How do you challenge the validity of a Will in Manitoba?
After a person’s death, their estate can usually be administered without much contention on the basis of the Will, and by seeking a Grant of Probate from the Court.
However, in some instances a person may wish to formally challenge the validity of the Will left by the deceased and contest how the estate is being handled. The usual process for challenging the validity of a Will in Manitoba starts with the filing of a Notice of Application in the Court of Queen’s Bench along with supporting Affidavits (i.e. a sworn written document for Court setting out the evidence of what occurred).
There are four typical legal grounds on which the validity of a Will is often challenged in Manitoba:
a) That the individual lacked capacity to make a valid Will;
b) That the individual lacked knowledge and approval of the contents of
the Will or the nature and magnitude of their assets;
c) That the individual had been a victim of undue influence;
d) That there has been fraud.
Each of those typical grounds will be discussed in more detail below.
a) Capacity to Make a Will
It must be shown that the testator (the person who signed the Will) had capacity to make a Will. In order to have capacity, a testator must understand the nature of what she is doing (ie: giving, or not giving, property to others), understand the scope and extent of her assets (what her “property” includes), understand the people that she might be expected to benefit with her Will, and must not have a “disorder of the mind”. Lack of capacity cannot be simply forgetfulness or mistake, and age alone does not disqualify someone from having capacity. The relevant time to question a testator’s capacity is at the time she made the document in question.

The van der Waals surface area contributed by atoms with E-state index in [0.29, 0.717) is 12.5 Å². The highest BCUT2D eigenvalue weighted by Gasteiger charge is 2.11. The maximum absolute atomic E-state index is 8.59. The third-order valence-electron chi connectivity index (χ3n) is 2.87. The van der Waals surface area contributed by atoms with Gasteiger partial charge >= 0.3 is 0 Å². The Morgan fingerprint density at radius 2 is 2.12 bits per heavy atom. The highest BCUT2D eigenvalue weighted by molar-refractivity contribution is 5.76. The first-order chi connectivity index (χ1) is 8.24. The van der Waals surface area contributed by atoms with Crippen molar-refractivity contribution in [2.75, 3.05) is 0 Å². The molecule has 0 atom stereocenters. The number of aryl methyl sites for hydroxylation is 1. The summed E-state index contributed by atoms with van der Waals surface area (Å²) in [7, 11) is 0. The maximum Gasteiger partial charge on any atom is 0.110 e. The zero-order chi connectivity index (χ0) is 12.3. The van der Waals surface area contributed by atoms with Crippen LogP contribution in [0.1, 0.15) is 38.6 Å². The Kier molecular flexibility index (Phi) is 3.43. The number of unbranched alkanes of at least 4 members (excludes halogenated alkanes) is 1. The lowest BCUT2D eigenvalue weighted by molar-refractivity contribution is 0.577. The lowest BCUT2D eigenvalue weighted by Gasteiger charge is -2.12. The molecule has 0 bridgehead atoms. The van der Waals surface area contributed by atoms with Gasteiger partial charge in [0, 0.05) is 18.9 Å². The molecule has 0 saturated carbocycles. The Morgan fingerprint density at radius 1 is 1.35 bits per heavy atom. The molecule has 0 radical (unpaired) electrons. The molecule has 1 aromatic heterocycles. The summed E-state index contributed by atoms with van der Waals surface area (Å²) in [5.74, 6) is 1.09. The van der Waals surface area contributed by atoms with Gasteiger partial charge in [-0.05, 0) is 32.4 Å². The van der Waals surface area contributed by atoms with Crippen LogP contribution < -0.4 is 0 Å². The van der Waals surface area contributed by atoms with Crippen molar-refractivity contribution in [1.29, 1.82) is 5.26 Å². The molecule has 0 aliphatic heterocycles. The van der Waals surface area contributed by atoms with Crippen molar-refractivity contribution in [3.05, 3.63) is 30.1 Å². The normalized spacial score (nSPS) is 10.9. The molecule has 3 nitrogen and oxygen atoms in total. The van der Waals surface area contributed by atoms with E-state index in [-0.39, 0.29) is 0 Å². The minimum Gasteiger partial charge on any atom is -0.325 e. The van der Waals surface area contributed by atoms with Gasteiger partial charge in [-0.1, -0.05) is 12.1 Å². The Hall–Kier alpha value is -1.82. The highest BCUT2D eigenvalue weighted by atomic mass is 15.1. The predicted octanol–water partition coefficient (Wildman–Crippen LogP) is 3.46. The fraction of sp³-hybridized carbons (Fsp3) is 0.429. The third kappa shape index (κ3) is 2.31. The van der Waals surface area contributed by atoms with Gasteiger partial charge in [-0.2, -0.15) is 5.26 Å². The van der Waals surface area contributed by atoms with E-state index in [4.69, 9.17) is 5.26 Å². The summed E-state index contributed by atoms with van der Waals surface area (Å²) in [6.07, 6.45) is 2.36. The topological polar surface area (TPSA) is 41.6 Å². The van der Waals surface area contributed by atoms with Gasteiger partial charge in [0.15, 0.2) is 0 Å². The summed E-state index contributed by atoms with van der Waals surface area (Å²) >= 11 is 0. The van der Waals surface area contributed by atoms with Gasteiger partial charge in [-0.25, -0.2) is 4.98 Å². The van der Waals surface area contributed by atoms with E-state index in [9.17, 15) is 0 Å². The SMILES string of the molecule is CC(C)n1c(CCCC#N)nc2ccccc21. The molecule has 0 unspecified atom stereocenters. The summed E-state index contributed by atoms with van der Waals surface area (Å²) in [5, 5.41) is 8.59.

b) Knowledge and approval of the Will
The testator must have known about the Will and approved its contents. The testator cannot be ignorant of the contents of the Will and she cannot be unaware of the effects of the Will. However, the Courts have found the fact that that the testator executed the Will with the proper requisite formalities, such as the Will being properly witnessed and with the accompanying affidavit of execution, is prima facie evidence that that the individual did have knowledge and approval of the Will.
c) Undue Influence
Undue influence is influence exerted by someone on the testator which can be described as having caused the testator to execute a piece of paper pretending to express her mind but which really does not. Put another way, the testator would say “this is not my wish but I must do it”. There must be some element of coercion capable of destroying a testator’s free will. It is the party that is alleging undue influence that must prove that it has occurred, as it will not be automatically presumed by the Court. The Courts have outlined a number of “suspicious circumstances” which will be considered when determining whether there has been undue influence including: the influencer made the appointment with the lawyer for the testator, the lawyer who made the Will was the influencer’s lawyer, the influencer was present at the appointment with the lawyer, the influencer interpreted or communicated the testator’s wishes to the lawyer, the influencer gave the instructions to the lawyer to prepare the Will, and the Will favoured the influencer over other people of the same class.
It is very rare that fraud is claimed with respect to a Will, and fraud can be very difficult to prove in a Court. Fraud would arise when there had been a false representation made to mislead the testator, negatively affecting the drafting of the Will. Estate litigation involving the challenging of a Will can be a complex area of the law and can very much depend on the specific facts and circumstances concerning the Will and the estate itself. We would recommend seeking out legal advice if you are contemplating such a challenge or are required to respond to such a challenge. The Estate Litigation practice group at Tapper Cuddy LLP can assist with advice on such matters.